2020 Can. Native Law Reporter Special Ed Etext (Final Sale)
|Mcneil & Metallic (Eds)
Please note: this item is a final sale.
This special edition of the Canadian Native Law Reporter (“ CNLR Special Edition”) features rewritten decisions of the Supreme Court of Canada, now reimagined and issued from the “Indigenous Nations Court”. The creation of the fictitious Indigenous Nations Court stems from years of frustration felt by Indigenous peoples with the Supreme Court of Canada decisions written by judges who, due to their backgrounds and training in Canadian law, do not have sufficient understanding of the history and contemporary experiences of Indigenous peoples and the importance of having their jurisdiction and legal orders respected. To respond to such concerns, the Indigenous Nations Court is comprised of individuals felt to possess such knowledge.
 CNLR Special Edition brings together an impressive and diverse range of Aboriginal rights scholars, some very senior and others in early or mid-career. The authors are not judges, nor are these actual court decisions. Rather, they are intended to stimulate thought and provoke discussion. In reasoning for acknowledgment and application of Indigenous sovereignty, jurisdiction, and law, these cases serve as a means to “disrupt” current thinking around section 35 Aboriginal rights and reimagine how leading Supreme Court of Canada cases involving Indigenous peoples could have been decided.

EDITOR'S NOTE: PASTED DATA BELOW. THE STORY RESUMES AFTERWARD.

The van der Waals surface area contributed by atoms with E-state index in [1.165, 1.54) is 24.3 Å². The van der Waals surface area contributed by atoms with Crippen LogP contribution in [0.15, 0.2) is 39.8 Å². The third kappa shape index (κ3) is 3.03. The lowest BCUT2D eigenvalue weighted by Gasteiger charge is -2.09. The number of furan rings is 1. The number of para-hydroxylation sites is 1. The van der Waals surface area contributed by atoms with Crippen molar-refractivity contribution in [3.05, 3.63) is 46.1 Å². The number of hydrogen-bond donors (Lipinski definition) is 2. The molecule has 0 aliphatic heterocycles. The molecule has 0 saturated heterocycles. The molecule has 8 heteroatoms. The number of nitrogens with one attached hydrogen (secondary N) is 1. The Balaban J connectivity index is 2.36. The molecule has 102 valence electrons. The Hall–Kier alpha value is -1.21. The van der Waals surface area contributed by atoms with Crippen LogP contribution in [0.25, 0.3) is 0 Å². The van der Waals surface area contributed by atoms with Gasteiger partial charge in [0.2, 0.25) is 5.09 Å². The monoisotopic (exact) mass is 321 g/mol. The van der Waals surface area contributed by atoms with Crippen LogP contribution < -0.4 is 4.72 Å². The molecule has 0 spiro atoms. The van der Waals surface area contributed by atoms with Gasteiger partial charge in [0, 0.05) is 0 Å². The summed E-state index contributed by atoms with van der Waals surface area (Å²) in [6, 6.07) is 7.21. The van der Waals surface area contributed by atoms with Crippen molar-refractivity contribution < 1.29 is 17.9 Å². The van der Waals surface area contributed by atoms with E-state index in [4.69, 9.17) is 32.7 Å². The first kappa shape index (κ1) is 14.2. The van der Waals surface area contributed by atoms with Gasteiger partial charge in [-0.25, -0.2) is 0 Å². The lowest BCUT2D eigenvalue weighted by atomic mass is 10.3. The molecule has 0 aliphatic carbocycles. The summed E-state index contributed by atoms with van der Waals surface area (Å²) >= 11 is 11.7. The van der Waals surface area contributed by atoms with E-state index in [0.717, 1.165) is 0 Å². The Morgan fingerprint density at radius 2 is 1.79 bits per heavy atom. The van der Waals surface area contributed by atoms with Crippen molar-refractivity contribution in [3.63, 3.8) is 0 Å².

Table of Contents:
Index to Subject Matter
Foreword written by Shain Niniwum Selapem Jackson
Manitoba Métis Federation v Canada (Attorney General) written by Darren O’Toole
NIL/TU,O and Native Child v BCGSEU and CEPUC written by Naiomi Metallic
R v Marshall-Bernard written by James Sa’ke’j Youngblood Henderson
R v Pamajewon written by Karen Drake
R v Sparrow written by Kent McNeil
Reference re Haida Nation v British Columbia (Minister of Forests) written by Janna Promislow
Reference re R v Powley written by Kerry Sloan
Reference re Racine v Woods written by Hadley Friedland
Ts?ilhqot’in Nation v British Columbia written by Felix Hoehn